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NHS Backlogs

Volume 716: debated on Tuesday 14 June 2022

1. What progress he has made on tackling the NHS backlogs in elective care caused by the covid-19 outbreak. (900461)

First, may I associate myself with your remarks, Mr Speaker, about the Falklands war as we remember those who lost their lives and their loved ones?

We are making good progress on tackling the covid-19 backlog, having already halved the number of patients with the longest waits and delivered more than a million tests and checks at our new community diagnostic centres. Our elective recovery plan commits an additional £8 billion to deliver approximately 30% more elective activity than before the pandemic, and we have ambitions to go further to transform services, improve patient care and ensure value for money.

The cost of living is foremost on everybody’s minds now, so what assurances can my right hon. Friend give me that my constituents in Heywood and Middleton—a part of the world he knows very well—will get bang for their buck from the extra money they are paying into the NHS and that the money will go on testing and treatment, not management and miscellany?

I am pleased to give that assurance to my hon. Friend. We are ensuring that every penny is spent on the elective recovery and makes the greatest possible contribution to tackling those covid-19 backlogs. We are investing £8 billion more over the next three years, and that will increase elective activity. I am also pleased to say that in his region, we have already opened some four new community diagnostic centres; just those four have done 60,000 more checks and tests for his constituents.

Following the covid-19 outbreak and the roll-out of vaccines, thousands of immunocompromised people are still shielding, so can the Secretary of State update the House on where we are on delivering Evusheld, which would allow them to have the freedom that we all enjoy?

It is an important question, and the hon. Lady will know that specific guidance is already set out for those who are immunocompromised. As she will also know, Evusheld has conditional marketing authorisation from the independent Medicines and Healthcare products Regulatory Agency. With the MHRA and others, further tests are going on via the UK Health Sciences Authority, because it is essential to ensure that Evusheld works well and satisfies clinicians when it comes to omicron.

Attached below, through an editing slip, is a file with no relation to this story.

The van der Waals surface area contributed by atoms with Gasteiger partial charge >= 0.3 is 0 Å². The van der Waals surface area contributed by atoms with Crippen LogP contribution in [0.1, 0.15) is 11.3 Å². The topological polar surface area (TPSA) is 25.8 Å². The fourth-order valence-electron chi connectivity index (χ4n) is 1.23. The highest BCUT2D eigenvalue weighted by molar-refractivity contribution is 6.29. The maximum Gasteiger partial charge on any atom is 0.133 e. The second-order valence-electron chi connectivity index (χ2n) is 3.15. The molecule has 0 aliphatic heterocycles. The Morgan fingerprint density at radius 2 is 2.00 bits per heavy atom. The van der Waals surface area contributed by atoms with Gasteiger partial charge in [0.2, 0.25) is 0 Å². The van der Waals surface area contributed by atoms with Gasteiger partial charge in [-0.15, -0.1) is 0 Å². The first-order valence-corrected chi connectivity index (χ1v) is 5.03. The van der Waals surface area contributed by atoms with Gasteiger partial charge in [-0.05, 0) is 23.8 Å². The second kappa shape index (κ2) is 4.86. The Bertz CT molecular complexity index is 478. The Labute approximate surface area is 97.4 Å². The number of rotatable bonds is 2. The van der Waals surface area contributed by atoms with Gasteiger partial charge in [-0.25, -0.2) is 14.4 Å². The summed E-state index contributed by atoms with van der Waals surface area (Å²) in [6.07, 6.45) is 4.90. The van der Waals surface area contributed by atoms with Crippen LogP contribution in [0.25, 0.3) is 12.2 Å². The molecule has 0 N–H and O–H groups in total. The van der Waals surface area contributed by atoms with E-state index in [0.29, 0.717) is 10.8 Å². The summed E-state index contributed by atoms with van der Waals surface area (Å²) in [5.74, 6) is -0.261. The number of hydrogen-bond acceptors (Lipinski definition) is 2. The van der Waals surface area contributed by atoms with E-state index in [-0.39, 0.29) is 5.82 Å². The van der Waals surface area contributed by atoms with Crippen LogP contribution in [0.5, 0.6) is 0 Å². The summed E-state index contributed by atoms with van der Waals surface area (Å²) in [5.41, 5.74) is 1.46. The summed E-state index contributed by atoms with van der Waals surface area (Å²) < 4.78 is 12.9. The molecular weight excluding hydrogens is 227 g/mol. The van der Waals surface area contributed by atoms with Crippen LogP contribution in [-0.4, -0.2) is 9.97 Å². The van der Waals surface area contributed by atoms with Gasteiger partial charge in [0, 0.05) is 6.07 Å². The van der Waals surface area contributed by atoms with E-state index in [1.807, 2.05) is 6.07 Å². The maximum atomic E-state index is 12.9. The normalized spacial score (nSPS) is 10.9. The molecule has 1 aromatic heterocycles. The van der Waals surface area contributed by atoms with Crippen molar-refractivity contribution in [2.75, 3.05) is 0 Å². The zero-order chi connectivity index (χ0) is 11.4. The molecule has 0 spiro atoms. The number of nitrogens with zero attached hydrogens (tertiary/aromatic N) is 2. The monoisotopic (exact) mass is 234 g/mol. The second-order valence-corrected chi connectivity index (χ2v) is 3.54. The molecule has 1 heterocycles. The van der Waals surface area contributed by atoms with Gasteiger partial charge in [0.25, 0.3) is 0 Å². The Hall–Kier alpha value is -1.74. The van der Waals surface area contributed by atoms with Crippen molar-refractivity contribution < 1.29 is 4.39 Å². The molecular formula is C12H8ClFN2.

To tackle the covid backlog, it is essential that we expand the capacity of the NHS, and that means more people, so what is the Secretary of State doing to ensure that we recruit the skilled professionals we need for the NHS?

My right hon. Friend is absolutely correct, and that is why that is one of our biggest priorities. As well as asking the NHS to come up for the first time with a 15-year, long-term workforce strategy, we are also recruiting at a record rate, with more doctors and nurses working for the NHS than ever before.

Demand for eye care services is at an all-time high, with more than 632,000 people waiting on the NHS waiting lists for ophthalmology treatments. Delays to diagnosis and treatment could lead to a loss of sight, as well as stress and anxiety for patients. Given the stark figures, it is vital that we invest in eye health, such as through the national eye care recovery and transformation programme, which, worryingly, is due to end this year. Does the Secretary of State agree that it is essential that funding for this programme is retained so that he can bring down waiting lists and ensure good-quality eye care?

The hon. Lady is right to talk about the importance of eye care services. That is why we are putting record investment into dealing with those covid backlogs. As she rightly points out, many of those are in eye care and ophthalmic facilities and surgeries. That record investment is going in, and we will keep it under review to make sure it is leading to the outcome that we all want to see.

More than 2 million people are affected by the backlog in cancer care. Smoking is the leading cause of cancer, and we know that a key component of tackling the backlog is prevention. Given that, can the Secretary of State assure the House that no current or former tobacco lobbyist working in or with No. 10 will have any influence on the Government’s tobacco control plan, prevention strategy or planned response to the Khan review?

As the hon. Gentleman will know, all decisions are rightly made by Ministers. I agree about the importance of tackling smoking. The Government are committed to a smoke-free 2030, which is exactly why I commissioned the independent Khan review. I welcome its findings and we are carefully considering them.